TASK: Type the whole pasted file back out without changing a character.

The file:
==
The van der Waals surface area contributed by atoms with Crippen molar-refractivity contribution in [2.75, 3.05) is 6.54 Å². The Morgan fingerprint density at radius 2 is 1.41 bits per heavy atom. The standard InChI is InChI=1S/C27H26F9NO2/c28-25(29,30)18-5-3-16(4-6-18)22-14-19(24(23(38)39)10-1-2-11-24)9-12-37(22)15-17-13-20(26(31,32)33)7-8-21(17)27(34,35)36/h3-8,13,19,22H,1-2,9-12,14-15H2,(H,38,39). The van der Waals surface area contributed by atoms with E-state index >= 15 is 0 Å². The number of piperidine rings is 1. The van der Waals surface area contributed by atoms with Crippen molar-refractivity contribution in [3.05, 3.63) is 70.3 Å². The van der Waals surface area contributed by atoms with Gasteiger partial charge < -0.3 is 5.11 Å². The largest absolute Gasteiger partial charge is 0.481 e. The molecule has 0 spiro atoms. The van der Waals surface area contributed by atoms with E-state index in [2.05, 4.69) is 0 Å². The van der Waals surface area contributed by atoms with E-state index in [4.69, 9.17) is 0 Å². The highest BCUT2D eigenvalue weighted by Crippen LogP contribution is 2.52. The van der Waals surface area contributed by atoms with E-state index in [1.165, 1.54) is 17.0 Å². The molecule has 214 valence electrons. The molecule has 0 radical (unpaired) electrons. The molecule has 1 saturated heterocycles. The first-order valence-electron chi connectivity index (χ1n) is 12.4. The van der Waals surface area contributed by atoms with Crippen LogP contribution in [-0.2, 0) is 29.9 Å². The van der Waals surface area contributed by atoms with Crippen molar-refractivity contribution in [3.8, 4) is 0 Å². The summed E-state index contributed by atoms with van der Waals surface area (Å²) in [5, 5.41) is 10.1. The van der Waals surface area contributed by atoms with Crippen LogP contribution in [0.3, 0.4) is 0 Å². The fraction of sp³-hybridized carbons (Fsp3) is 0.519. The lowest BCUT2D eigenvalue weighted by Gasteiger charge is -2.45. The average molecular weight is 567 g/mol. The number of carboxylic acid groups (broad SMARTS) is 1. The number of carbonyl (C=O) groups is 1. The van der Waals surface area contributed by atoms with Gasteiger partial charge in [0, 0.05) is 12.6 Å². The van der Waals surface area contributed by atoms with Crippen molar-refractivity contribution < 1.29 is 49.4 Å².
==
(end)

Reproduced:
The van der Waals surface area contributed by atoms with Crippen molar-refractivity contribution in [2.75, 3.05) is 6.54 Å². The Morgan fingerprint density at radius 2 is 1.41 bits per heavy atom. The standard InChI is InChI=1S/C27H26F9NO2/c28-25(29,30)18-5-3-16(4-6-18)22-14-19(24(23(38)39)10-1-2-11-24)9-12-37(22)15-17-13-20(26(31,32)33)7-8-21(17)27(34,35)36/h3-8,13,19,22H,1-2,9-12,14-15H2,(H,38,39). The van der Waals surface area contributed by atoms with E-state index >= 15 is 0 Å². The number of piperidine rings is 1. The van der Waals surface area contributed by atoms with Crippen molar-refractivity contribution in [3.05, 3.63) is 70.3 Å². The van der Waals surface area contributed by atoms with Gasteiger partial charge < -0.3 is 5.11 Å². The largest absolute Gasteiger partial charge is 0.481 e. The molecule has 0 spiro atoms. The van der Waals surface area contributed by atoms with E-state index in [2.05, 4.69) is 0 Å². The van der Waals surface area contributed by atoms with E-state index in [4.69, 9.17) is 0 Å². The highest BCUT2D eigenvalue weighted by Crippen LogP contribution is 2.52. The van der Waals surface area contributed by atoms with E-state index in [1.165, 1.54) is 17.0 Å². The molecule has 214 valence electrons. The molecule has 0 radical (unpaired) electrons. The molecule has 1 saturated heterocycles. The first-order valence-electron chi connectivity index (χ1n) is 12.4. The van der Waals surface area contributed by atoms with Crippen LogP contribution in [-0.2, 0) is 29.9 Å². The van der Waals surface area contributed by atoms with Crippen molar-refractivity contribution in [3.8, 4) is 0 Å². The summed E-state index contributed by atoms with van der Waals surface area (Å²) in [5, 5.41) is 10.1. The van der Waals surface area contributed by atoms with Crippen LogP contribution in [0.3, 0.4) is 0 Å². The fraction of sp³-hybridized carbons (Fsp3) is 0.519. The lowest BCUT2D eigenvalue weighted by Gasteiger charge is -2.45. The average molecular weight is 567 g/mol. The number of carboxylic acid groups (broad SMARTS) is 1. The number of carbonyl (C=O) groups is 1. The van der Waals surface area contributed by atoms with Gasteiger partial charge in [0, 0.05) is 12.6 Å². The van der Waals surface area contributed by atoms with Crippen molar-refractivity contribution < 1.29 is 49.4 Å².